stat counnnter

Sunday, July 26, 2015

End prevailing wage laws.

The Sunday 7/26 Detroit Free Press caries an oped by Detroit Mayor Mike Duggan titled "Paying fair wage is right way to rebuild Detroit and state." The fair wage he's talking about is the prevailing wage put into place by law. It forces companies building public works projects to pay their workers wages equal to union wages whether workers are union or not. It's nothing but a special interest worker benefits plan giving some workers wages not available on the open market. Politicians do this in order to win the labor vote and no other reason. The idea that it guarantees a higher quality of worker is debatable. It implies that non-union workers are less than qualified and less trustworthy. Nonsense.

But a real problem is the cost to taxpayers for this special interest program. An article in the Detroit News in May of this year reports:

"A 2013 study from the Anderson Economic Group highlights just how costly the prevailing wage law is for the state.
Public universities, community colleges and school districts — or rather taxpayers — have to pay an additional $224 million a year, thanks to the law.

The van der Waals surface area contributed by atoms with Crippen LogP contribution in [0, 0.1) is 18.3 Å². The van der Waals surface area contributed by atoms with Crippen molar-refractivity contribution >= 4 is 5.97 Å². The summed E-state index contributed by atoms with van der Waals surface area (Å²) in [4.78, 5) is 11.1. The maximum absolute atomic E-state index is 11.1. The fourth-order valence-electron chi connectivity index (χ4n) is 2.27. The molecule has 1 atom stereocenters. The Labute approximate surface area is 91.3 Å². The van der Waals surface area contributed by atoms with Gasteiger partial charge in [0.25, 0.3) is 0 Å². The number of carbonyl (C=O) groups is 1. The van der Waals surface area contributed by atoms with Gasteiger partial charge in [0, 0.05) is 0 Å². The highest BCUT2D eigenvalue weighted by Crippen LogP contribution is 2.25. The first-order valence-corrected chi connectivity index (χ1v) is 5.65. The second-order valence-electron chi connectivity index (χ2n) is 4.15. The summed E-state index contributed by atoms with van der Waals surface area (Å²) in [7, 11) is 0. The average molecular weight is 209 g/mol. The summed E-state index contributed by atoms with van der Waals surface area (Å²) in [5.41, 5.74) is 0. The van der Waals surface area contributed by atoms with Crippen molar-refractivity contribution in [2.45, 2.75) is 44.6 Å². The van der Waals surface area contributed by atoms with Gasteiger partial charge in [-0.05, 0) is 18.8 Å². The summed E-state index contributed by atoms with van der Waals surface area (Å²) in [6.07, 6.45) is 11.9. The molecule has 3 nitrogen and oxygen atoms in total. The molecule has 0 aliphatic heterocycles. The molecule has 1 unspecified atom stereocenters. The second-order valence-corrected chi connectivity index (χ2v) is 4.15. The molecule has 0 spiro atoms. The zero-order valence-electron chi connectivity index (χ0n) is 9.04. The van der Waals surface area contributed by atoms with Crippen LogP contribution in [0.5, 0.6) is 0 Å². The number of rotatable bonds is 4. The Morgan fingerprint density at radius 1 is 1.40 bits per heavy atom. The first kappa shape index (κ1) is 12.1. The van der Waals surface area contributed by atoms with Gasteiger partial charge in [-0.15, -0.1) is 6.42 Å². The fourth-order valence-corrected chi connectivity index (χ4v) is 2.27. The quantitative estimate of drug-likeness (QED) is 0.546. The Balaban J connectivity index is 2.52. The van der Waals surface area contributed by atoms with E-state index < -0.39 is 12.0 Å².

In addition to the support of many GOP lawmakers, the Michigan Chamber of Commerce and Associated Builders and Contractors of Michigan favor repealing the law."
So we see that there is $224 million per year that could be going to Michigan roads, or schools or returned to taxpayers.

But the real problem with the prevailing wage is that it violates the rights of businessmen and workers to negotiate among each other for the fairest wage. The law tries to force workers to be worth more to their employers that they would be in a open market. Of course it is the taxpayers who have to cough up the money not Mr Duggan or the unions.

In another News article from January of this year

"During the mid 1990s, the law was suspended by a federal district court ruling and, according to the U.S. Department of Labor, as non-union construction companies competed on an equal footing for the first time in decades, the state gained 11,000 construction jobs.
Under prevailing wage, union bosses get richer while non-union builders and contractors lose money, taxpayers get charged more, and school children have to do with less."
I agree. It is time to do away with the prevailing wage law and let the benefits of competition ensue.